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UNDP: Peru's Human Development Index up 60% in 16 years

17:37 | Lima, Nov. 19.

The Human Development Index (HDI) in Peru registered an accumulated increase of 60% between 2003 and 2019, which represents an average growth of 3% per year, Human Development Indicators Coordinator at the United Nations Development Programme (UNDP) Francisco Santa Cruz affirmed on Tuesday.

"This performance proves a sustained interest of the governments in improving the population's quality of life," he expressed.

However, he said, there are still several territories whose potentials have not been fully exploited yet and which have gaps that must be reduced. They represent structural challenges that must be analyzed and addressed.

Adverse effect of altitude

"Behind this important growth, there are territorial differences conditioned by three factors: altitude, population concentration, and productive structure," Santa Cruz stated.

He said the district aspect allows the influence of altitude to be identified in a much greater proportion than the provincial aspect.

"Thus, when considering six altitudinal floors (high coast, low coast, high mountain range, low mountain range, high jungle, and low jungle), it has been determined that while rising in altitude, human development falls. This inverse relationship is already a challenge for the country," he commented.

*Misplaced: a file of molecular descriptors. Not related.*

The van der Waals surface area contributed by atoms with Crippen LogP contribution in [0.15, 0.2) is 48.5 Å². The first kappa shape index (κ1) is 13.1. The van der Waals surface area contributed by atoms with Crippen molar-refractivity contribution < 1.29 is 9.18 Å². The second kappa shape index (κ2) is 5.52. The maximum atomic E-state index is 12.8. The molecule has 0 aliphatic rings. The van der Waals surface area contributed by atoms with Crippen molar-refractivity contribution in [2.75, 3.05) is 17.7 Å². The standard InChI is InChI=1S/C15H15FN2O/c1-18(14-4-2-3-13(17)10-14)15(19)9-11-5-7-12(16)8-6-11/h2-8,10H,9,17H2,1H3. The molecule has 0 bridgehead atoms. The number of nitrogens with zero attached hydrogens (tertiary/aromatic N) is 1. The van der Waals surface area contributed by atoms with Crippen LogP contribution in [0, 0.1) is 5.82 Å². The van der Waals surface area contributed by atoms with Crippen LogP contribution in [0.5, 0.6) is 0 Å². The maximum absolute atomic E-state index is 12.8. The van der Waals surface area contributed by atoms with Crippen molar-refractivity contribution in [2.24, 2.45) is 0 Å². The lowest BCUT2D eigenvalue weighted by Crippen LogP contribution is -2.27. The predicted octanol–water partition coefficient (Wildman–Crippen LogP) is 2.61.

"The important thing is that the (Peruvian) State has begun to respond to these challenges in order to counteract the adverse effect of altitude," the UNDP representative remarked.

Productive specialization

Likewise, the UNDP Human Development Indicators coordinator highlighted the relationship between productive specialization and human development.

"This specialization has been measured at the level of regions. Thus, in those (regions) where there is a high agricultural presence, especially of small subsistence agriculture (low specialization), there is less human development," the analyst said.

He added this is because subsistence agriculture has low productivity and generates low income.

"On the contrary, if we look at regions where the productive structure has a strong manufacturing and services presence, that means it is a more diversified economy; greater human development is generated," he added.

Mining and human development

In addition, considering that Peru is a country with great mining potential, it has been found that there is no direct relationship between the presence of this sector and human development.

"This means there are regions with high mining activity and high human development, but there are also others with high mining activity and low human development," he stated.

Another important discovery of the UNDP study is that the regions with the highest human development, such as Lima, Arequipa, Moquegua and La Libertad, are the ones with the most internal inequality, he noted.

(END) VLA/JJN/MVB

Published: 11/19/2019
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